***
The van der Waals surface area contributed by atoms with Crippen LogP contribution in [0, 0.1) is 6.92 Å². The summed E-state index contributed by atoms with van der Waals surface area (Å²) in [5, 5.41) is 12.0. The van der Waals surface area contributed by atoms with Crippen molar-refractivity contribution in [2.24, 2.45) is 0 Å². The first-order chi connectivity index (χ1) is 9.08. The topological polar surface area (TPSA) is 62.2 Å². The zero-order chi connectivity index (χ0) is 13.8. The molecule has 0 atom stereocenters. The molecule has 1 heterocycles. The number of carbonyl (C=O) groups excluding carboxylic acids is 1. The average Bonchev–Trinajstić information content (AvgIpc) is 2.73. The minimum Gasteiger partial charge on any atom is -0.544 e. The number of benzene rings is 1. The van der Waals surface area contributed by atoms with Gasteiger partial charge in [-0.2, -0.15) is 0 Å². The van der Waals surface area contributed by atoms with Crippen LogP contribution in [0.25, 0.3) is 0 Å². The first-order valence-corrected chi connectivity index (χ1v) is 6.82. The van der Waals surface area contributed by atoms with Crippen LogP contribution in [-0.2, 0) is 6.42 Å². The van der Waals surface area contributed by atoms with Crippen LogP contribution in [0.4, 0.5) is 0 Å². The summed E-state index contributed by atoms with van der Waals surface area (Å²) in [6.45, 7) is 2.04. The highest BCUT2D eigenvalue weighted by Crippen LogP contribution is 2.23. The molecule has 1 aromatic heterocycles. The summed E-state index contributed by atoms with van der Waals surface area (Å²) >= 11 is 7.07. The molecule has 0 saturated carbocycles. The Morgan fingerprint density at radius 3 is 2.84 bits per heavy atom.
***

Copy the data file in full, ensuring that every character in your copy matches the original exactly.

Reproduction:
The van der Waals surface area contributed by atoms with Crippen LogP contribution in [0, 0.1) is 6.92 Å². The summed E-state index contributed by atoms with van der Waals surface area (Å²) in [5, 5.41) is 12.0. The van der Waals surface area contributed by atoms with Crippen molar-refractivity contribution in [2.24, 2.45) is 0 Å². The first-order chi connectivity index (χ1) is 9.08. The topological polar surface area (TPSA) is 62.2 Å². The zero-order chi connectivity index (χ0) is 13.8. The molecule has 0 atom stereocenters. The molecule has 1 heterocycles. The number of carbonyl (C=O) groups excluding carboxylic acids is 1. The average Bonchev–Trinajstić information content (AvgIpc) is 2.73. The minimum Gasteiger partial charge on any atom is -0.544 e. The number of benzene rings is 1. The van der Waals surface area contributed by atoms with Gasteiger partial charge in [-0.2, -0.15) is 0 Å². The van der Waals surface area contributed by atoms with Crippen LogP contribution in [0.25, 0.3) is 0 Å². The first-order valence-corrected chi connectivity index (χ1v) is 6.82. The van der Waals surface area contributed by atoms with Crippen LogP contribution in [-0.2, 0) is 6.42 Å². The van der Waals surface area contributed by atoms with Crippen LogP contribution in [0.4, 0.5) is 0 Å². The summed E-state index contributed by atoms with van der Waals surface area (Å²) in [6.45, 7) is 2.04. The highest BCUT2D eigenvalue weighted by Crippen LogP contribution is 2.23. The molecule has 1 aromatic heterocycles. The summed E-state index contributed by atoms with van der Waals surface area (Å²) >= 11 is 7.07. The molecule has 0 saturated carbocycles. The Morgan fingerprint density at radius 3 is 2.84 bits per heavy atom.